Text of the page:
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CCH® BENEFITS — 04/10/12

ACA’s Individual Mandate Would Affect Few, Stabilize Health Insurance Market, Premiums: Studies

from Spencer’s Benefits Reports: As the U.S. Supreme Court considers the fate of the Patient Protection and Affordable care Act (ACA) individual mandate that requires all individuals to either have health insurance coverage or pay a fine, public support for the mandate continues to be low, Kaiser Family Foundation research shows. The legal spotlight on the mandate shed by the ACA’s opponents has not only made the mandate the best known of the ACA’s provisions (two-thirds know that it’s part of the ACA) but also shaped public perception. However, public opinion of the requirement remains “malleable and basic factual information and messages can sway Americans’ opinion,” Kaiser asserted in its new Data Note, A Snapshot Of Public Opinion On The Individual Mandate.

The December 2011 Kaiser tracking poll found support for the mandate varied from 17 percent to 61 percent, depending on which messages or information opponents or supporters of the mandate hear on the issue. By far the most effective information in terms of changing people's minds is that, "under the reform law, most Americans would still get coverage through their employers and so would automatically satisfy the requirement without having to buy any new insurance.” After hearing that message, favorable views of the mandate rose 28 percentage points to 61 percent.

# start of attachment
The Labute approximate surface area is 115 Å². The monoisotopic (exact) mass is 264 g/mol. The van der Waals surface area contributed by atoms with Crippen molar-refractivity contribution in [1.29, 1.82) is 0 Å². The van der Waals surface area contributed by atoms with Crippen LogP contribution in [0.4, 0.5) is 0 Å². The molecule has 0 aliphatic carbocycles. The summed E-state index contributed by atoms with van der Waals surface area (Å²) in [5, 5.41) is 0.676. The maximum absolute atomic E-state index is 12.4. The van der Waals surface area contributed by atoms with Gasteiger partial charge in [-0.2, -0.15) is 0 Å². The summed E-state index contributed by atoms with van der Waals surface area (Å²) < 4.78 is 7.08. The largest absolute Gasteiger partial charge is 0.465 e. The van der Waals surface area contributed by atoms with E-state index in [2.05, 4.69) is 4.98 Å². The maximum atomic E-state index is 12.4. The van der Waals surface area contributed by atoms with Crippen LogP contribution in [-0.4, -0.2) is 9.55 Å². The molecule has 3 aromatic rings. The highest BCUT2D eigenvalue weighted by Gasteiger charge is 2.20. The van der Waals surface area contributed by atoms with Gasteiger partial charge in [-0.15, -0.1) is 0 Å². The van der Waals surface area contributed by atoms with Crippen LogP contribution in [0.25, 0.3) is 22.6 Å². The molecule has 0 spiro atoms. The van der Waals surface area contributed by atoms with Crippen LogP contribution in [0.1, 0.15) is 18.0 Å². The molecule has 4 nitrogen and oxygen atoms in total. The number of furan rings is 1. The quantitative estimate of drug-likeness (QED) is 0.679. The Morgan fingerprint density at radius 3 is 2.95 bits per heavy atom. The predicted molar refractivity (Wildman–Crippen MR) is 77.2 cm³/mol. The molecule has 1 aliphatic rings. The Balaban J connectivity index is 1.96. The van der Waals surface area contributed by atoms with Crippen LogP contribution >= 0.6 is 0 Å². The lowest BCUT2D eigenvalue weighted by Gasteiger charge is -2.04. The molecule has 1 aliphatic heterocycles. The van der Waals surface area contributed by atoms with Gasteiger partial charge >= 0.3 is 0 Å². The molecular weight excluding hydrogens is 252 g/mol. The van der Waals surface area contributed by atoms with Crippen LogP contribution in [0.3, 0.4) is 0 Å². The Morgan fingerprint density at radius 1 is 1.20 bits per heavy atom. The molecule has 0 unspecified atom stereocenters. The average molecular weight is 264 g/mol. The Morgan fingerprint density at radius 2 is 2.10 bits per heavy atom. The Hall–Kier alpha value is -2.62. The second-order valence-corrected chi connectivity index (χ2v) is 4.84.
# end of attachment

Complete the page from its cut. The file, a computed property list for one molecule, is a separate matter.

In March 2012, Kaiser found that only one in three felt favorable toward the mandate, compared to majorities of the public who favor the law’s other provisions, such as tax credits to small businesses that offer coverage (80 percent), as well as the consumer-friendly requirement that plans include easy-to-understand summaries of their benefits and costs (70 percent). Not even a majority of Democrats, who favor the law overall, have a favorable view of the mandate (45 percent). In addition, between November 2011 and March 2012, intense opposition to the mandate (the proportion who say they have a “very” unfavorable view of it), increased 11 percentage points from 43 percent to 54 percent.